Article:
This feature, created by Nick Zanca, was recently published on Reverb.com – the background story of Doug McKechnie and his Moog synthesizer.
Below you’ll find an excerpt of this article, please note that all (c) are with Reverb.com and its author(s), All pictures are (c) Dough McKechnie.
When a musician is among the first to play a newly innovative instrument, one can only assume the sensation is like setting foot on uncharted sonic territory. Imagine you’re the violinist of an 18th century orchestra picking up a Stradivarius, or better yet, put yourself in the shoes of Charlie Christian the first time he attached a pickup to his guitar. Surely, the element of surprise and curiosity that comes with newfound tonal exploration must be contagious.
When I recently asked 81-year-old longtime Bay Area resident Doug McKechnie what it was like to come into contact with the original Moog synthesizer, he compared his first encounters—in classic Californian parlance—to getting up on a surfboard for the first time.
“You’re finding your balance, finding where the wave is going,” he reflected over the phone. “If you look at time as the wave and the machine as a surfboard, you get on and you do the best you can and you move where fate takes you.”
It was 1968 when the twentysomething army veteran and psychedelic enthusiast crossed paths with the Moog Modular Series III that belonged to his electrical engineer roommate Bruce Hatch. In just a few short weeks, he was performing improvised concerts and lecturing at universities across the Bay Area in the midst of a countercultural moment where synths were still a rare commodity ready for universal exposition. Before it was sold to a member of Tangerine Dream in 1972, McKechnie would take the Moog to recording sessions alongside the Grateful Dead, the San Francisco Opera House with composer Terry Riley, and the now-infamous Altamont Free Concert headlined by the Rolling Stones.
Though recordings of McKechnie’s Moog performances from this era have now been uncovered and assembled by Baltimore-based VG+ Records for a two-part retrospective compilation—San Francisco Moog: 1968-1972—his contributions to the historical narrative of electronic music have largely remained overlooked until very recently. As one of the first performers to realize the potential of the Moog’s step sequencers in a live context, the label is quick to claim him as the “missing link” in the wider story of synthesis.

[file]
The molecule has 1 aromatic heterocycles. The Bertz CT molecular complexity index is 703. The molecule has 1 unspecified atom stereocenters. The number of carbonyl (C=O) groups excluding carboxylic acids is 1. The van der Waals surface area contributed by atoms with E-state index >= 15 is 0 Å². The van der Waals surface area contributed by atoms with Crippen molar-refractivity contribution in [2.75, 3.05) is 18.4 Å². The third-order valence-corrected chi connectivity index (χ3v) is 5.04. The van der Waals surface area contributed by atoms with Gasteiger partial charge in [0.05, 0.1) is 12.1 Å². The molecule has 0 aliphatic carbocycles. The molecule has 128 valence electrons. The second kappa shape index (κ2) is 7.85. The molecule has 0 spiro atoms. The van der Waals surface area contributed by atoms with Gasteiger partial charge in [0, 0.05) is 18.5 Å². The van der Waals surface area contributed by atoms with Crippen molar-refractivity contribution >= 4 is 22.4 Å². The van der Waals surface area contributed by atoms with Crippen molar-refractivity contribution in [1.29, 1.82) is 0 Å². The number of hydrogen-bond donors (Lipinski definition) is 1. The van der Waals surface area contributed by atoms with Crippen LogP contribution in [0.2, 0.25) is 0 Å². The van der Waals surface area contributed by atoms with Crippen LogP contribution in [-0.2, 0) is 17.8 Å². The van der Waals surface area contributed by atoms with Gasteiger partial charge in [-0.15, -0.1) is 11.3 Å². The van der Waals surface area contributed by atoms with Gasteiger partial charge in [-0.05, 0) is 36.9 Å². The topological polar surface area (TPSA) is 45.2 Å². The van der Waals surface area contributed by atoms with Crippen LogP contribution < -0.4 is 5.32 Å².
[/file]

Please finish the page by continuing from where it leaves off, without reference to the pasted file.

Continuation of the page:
Speaking from his home in Oakland, McKechnie walked us through his five-year relationship with the Moog Modular, the relationship between synthesis and the human voice, and his staunch belief that “all things manifest in waveforms”. His retrospective compilation, The Complete San Francisco Moog: 1968-1972, is out now via VG+ Records.
Altamont Speedway show (1969).
Doug’s Moog also made an appearance at the the infamous show Altamont Speedway that the Rolling Stones headlined (December 1969). Doug played a set a set at sunrise that morning before being given the boot by the event’s engineer, Owlsley “Bear” Stanley. Doug explains that he was helping out putting up the sound system, under the condition that he could play at sunrise…but he was switched off because the Moog sounds were not understood.
Selling the Moog III to Christopher Franke (1972)
In 1972, the Moog III was sold to Christopher Franke of Tangerine Dream, a transaction that helped birth the Berlin School of synthesis as we know it today. How did he enter your radar? Were there a few different potential buyers before it landed in his hands?
Bernie Krause, who was involved with a bunch of different things with synthesizers, was the one who negotiated the sale. It was first going to go to The Byrds, and for whatever reason, they decided not to do it. Then, it went off to Tangerine Dream. I wasn’t actually part of any of that negotiation—that was pretty much all Bruce Hatch because it was his instrument.
I recently went to Texas to try and recover the rest of any of the archives, and I was able to bring back a half a dozen tapes to find out whether there’s anything on them. I haven’t yet digitized them yet, but when I met with Bruce, he kept apologizing to me for something that I didn’t remember. Apparently our breakup of the scene was pretty rancorous in his memory. I had forgotten about it, but apparently when he came to me and said he was going to sell the Moog, I didn’t react very well.
Read the complete story on reverb.com